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Modern Geophysics In Engineering Geology

Product Code: SPE12
Series: GSL Engineering Geology Special Publications - print copy
Author/Editor: D. M. McCann, M. Eddleston, P. J. Fenning and G. M. Reeves
Publication Date: 28 November 1997
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Geophysical surveying methods play an important role in the site investigation process. During the past decade considerable progress has been made in the development of geophysical equipment incorporating microprocessors and data loggers. This has been accompanied by corresponding advances in the computer software available to process, interpret and display the geophysical data obtained in a survey.The selection of a geophysical method for use in a specific geological environment requires close collaboration between the geophysicist and the civil engineer and engineering geologist. In this book many examples of the successful integration of geophysical surveys into the site investigation process are described. The authors are drawn from many different countries and the case histories presented clearly indicate the importance of geophysical methods in the construction history in a world-wide context.

Type: Book
Ten Digit ISBN: 1-897799-92-6
Thirteen Digit ISBN: 978-1-897799-92-5
Publisher: GSL
Binding: Hardback
Pages: 302
Weight: 1.33 kg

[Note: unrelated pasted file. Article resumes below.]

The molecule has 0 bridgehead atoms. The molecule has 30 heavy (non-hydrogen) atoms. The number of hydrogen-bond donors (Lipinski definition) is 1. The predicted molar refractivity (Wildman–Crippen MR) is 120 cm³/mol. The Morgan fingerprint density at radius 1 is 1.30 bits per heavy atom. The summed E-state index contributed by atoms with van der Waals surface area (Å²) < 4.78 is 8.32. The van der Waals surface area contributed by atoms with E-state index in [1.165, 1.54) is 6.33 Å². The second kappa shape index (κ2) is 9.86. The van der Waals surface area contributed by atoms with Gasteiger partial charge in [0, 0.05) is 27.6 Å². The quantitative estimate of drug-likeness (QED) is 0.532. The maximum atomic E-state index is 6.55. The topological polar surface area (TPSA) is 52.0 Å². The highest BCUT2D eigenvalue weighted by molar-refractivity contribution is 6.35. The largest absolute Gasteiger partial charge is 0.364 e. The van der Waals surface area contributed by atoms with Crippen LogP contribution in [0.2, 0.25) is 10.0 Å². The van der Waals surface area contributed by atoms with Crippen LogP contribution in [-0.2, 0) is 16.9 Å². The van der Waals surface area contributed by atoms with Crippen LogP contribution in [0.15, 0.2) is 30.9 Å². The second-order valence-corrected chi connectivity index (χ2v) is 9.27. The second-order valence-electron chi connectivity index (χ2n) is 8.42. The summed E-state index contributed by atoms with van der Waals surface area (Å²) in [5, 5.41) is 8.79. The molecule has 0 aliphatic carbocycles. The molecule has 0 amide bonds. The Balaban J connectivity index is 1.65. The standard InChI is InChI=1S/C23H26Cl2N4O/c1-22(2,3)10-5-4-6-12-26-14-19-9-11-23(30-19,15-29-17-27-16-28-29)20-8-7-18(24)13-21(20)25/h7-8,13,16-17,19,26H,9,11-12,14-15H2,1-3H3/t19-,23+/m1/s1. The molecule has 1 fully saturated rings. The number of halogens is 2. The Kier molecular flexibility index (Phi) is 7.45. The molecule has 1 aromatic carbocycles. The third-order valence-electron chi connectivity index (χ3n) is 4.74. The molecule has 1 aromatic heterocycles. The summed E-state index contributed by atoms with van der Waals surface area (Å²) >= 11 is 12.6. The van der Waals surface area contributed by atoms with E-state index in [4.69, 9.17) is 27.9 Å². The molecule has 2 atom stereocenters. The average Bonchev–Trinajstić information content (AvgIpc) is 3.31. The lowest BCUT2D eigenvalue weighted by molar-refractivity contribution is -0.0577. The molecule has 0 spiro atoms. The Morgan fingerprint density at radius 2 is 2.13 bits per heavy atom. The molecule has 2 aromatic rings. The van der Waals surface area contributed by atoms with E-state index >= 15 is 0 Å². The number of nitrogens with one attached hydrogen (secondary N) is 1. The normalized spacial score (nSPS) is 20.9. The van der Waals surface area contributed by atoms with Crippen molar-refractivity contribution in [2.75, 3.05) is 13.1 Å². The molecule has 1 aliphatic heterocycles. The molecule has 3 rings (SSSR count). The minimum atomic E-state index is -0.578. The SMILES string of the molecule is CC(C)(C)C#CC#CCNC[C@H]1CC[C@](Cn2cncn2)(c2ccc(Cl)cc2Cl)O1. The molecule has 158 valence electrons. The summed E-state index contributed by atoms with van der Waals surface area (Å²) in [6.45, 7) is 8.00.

Preface; Acknowledgements, Section 1, Introduction: Setting the standard for geophysical surveys in site investigation; Section 2, Standards and Practice: Electrical imaging and its application in engineering investigations; Novel regularized inversion of VLF(R) data and coincident radar sections over a probable fault affecting Carboniferous sedimentary rocks in the Saar region, Germany; Geotechnical applications of the spectral analysis of surface waves; Imaging groundwater ‘steps’ in push moraines by georadar; Some improvements in the processing of borehole acoustic signals for the characterization of geological structures; Resistivity (-method) method for environmental monitoring: a new approach; The use of Rayleigh waves to detect the depth of shallow landfill; The application of electromagnetic techniques to environmental geophysical surveys; The geotechnical value of ground stiffness determined using seismic methods; Multicomponent geophysical surveys over completed landfill sites; Section 3, Site investigation: An example of the use of crosshole tomography in dam well foundation studies; The detection of cavities using the microgravity technique: case histories from mining and karstic environments; Radar tomography applied to foundation design in a karstic environment; Seismic tomography survey under the La Gileppe Dam; Application of the micro-gravity technique to cavity location in investigations for major civil engineering works; Contribution of electrical and acoustic methods in the evaluation of the condition of accessible underground pipework and its environment; Resistivity sounding: two case studies from the Creatceous Chalk at Boxgrove, West Sussex and Barnham, Suffolk, UK; The potential of on-shore high-resolution shallow seismic techniques when applied to coastal site investigation; The use of geophysics in the design and construction of the new airport at Chek Lap Kok, Hong Kong; Electrical resistivity imaging systems for ground investigations, with particular reference to dissolution features in Chalk areas; Cross-hole seismic tomography for engineering site investigation; Section 4, Rock mass assessment: Hydraulic tomography in fractured bedrock aquifers using high-resolution borehole flowmeter measurements; Azimuthal resistivity and seismic measurements for the determination of fracture orientations; Downhole geophysical investigations for a proposed deep highway cutting adjacent to a rail tunnel at Murrurundi, NSW, Australia; Shallow over-water seismic reflection surveys for determining inland waterways sediment distribution in the Netherlands; The acquisition of geophysical wireline logging data as part of the UK Nirex Ltd investigations of a potential radioactive waste repository at Sellafield, Cumbria; Integrated study of fracture systems in Southern Zimbabwe; Surface and borehole microseismic monitoring of mining-induced seismicity; High-definition seismic for Channel Tunnel marine route; Geophysical survey planning for the Dounreay and Sellafield geological investigations; Section 5, Laboratory studies: The use of shear wave transmission as a non-destructive tool to assess the soft soil stiffness in dredging applications; Thermal conductivities of agrillaceous sediments; Measurement of stiffness of soils using small strain triaxial testing and bender elements; The use of ultrasonics to monitor long-term creep tests of salt rock samples; Section 6, Advances in the seismic refraction method: Seismic refraction in relation to geotechnical information for (road) construction contracts; A new standard in the practice of engineering seismic refraction; A flexible algorithm for seismic refraction interpretation using program REFRACT; Seismic reflection survey in Bernburg, Germany: an application of the generalized reciprocal and phantoming methods; Evaluation of seismic refraction interpretation using first arrival raytracing; Section 7, Summary and Conclusions: Engineering and environmental geophysics: the future; Modern geophysics in engineering geology: an overview; Index


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